In September 2022, Fair Wear’s multi-stakeholder Governing Board approved the adapted Fair Wear policy on business in Myanmar, which has been developed in consultation with local and international stakeholders and member brands. It aligns with calls made since September 2021 for all Fair Wear member brands to assess their presence in the country as a matter of urgency.
Fair Wear’s general requirements for brands sourcing in Myanmar have been adapted to include the expectation that member brands start disengagement from Myanmar.
Disengaging must be done responsibly (in line with our responsible exit policies and additional specific disengagement guidance for Myanmar developed by Fair Wear), which involves consultation with social partners, details of which should be shared with Fair Wear. The impact of disengaging from Myanmar on workers and their families must be a clear focus in this consultation.
In the exceptional case that a member brand chooses to remain engaged in the country, they must provide Fair Wear a rationale and demonstrate how they plan to adequately respect human rights by conducting human rights due diligence.
In either case, Fair Wear will guide member brands through the implementation of the policy.
At the moment, for the purpose of assessing labour rights in Myanmar, all of Fair Wear’s activities and services, such as training, factory visits by local experts, and verification audits, are halted. Our complaints helpline is however still available for workers to voice their concerns. Fair Wear continues to engage with workers and stakeholders to assist in the resolution of complaints. Fair Wear also provides regular country updates to member brands and is facilitating exchange across the industry, including non-member brands.
The commission of Inquiry of the International Labour Organisation (ILO) is now investigating the decline of workers’ rights in Myanmar, especially with regards to Freedom of Association and the right to organise, as well as forced labour. The report of ILO Commission of Inquiry is expected to be approved by ILO governing body in November 2023. ILO Brief on Myanmar 2023 finds that Myanmar labour market remains fragile, recovery in employment has failed, the quality of jobs has declined with more workers pushed into the informal sector and labour productivity has also fallen. Global unions have been calling for renewed global efforts to restore democracy in Myanmar and have demanded multinationals to responsibly divest on the second anniversary of the military coup. The Clean Clothes Campaign (CCC) updated their demands for international businesses active in Myanmar: brands that decide to continue sourcing from Myanmar are required to conduct ongoing and heightened due diligence and protect workers’ rights, while those that decide to leave must exit responsibly. In February, 2023, IndustriALL Global Union and a number of garment brands with operations in Myanmar have jointly developed a framework for a responsible exit from the country.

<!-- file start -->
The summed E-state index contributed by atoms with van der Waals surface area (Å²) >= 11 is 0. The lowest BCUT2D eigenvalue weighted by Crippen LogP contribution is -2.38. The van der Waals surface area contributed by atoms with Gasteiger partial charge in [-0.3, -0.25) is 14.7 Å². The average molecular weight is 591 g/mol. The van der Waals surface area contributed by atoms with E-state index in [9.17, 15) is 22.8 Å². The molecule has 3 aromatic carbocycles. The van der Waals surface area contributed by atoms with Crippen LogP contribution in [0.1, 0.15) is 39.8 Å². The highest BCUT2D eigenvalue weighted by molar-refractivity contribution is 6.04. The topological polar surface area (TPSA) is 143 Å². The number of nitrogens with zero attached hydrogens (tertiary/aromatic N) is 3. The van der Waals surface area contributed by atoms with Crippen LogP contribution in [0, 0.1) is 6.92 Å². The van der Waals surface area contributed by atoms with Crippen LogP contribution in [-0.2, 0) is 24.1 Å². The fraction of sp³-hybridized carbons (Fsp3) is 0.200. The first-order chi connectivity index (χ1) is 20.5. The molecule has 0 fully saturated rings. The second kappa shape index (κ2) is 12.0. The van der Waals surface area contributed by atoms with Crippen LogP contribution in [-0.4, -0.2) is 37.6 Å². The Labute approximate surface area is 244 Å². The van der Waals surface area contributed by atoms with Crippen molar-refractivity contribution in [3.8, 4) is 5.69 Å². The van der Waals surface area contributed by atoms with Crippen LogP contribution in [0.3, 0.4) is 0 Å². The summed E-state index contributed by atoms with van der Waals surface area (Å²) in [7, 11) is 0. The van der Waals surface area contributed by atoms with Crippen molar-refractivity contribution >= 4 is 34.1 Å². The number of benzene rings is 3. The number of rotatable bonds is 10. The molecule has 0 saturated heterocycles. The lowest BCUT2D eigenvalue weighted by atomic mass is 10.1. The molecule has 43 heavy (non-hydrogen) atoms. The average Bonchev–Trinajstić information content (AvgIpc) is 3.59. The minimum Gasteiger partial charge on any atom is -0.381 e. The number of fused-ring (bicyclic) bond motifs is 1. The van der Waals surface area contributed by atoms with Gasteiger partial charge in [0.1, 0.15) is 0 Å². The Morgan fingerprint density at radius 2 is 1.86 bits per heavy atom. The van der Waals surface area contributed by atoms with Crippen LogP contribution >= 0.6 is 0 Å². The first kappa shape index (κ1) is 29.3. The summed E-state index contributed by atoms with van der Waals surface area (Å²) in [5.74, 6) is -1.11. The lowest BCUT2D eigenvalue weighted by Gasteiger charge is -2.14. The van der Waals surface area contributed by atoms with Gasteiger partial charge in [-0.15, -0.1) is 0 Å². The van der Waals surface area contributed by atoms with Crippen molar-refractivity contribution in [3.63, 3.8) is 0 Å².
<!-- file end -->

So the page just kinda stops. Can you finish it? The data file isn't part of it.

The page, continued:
The Ethical Trading Initiative (ETI) carried out its independent assessment on business and human rights in the garment sector in Myanmar. Their findings provide evidence of forced labour and exploitation at a sectoral level, where due diligence to monitor, prevent, mitigate and provide access to remedy on several human rights is extremely restricted. The assessment makes clear that the state does not take appropriate steps to ensure effective remedy through judicial, administrative, legislative, or other appropriate means. In addition, workers are unable to exercise their right to freedom of association, trade unions are unable to function, and leaders and members of unions face violence as well as increasingly being detained. ETI has since renewed its call for brands and retailers still sourcing from the country to reassess the human rights implications of their actions.
Fair Wear will continue to closely follow reports, statements and guidance by international stakeholders and organisations, and take them into account while implementing the new policy.
[i] Figures as of 4 August, 2023, according to AAPP.
[ii] According to the Department of Labour and Employment of the Philippines.
[iii] According to the Human Rights Resource Centre (BHRRC) garment worker allegations tracker
Fair Wear policy on business in Myanmar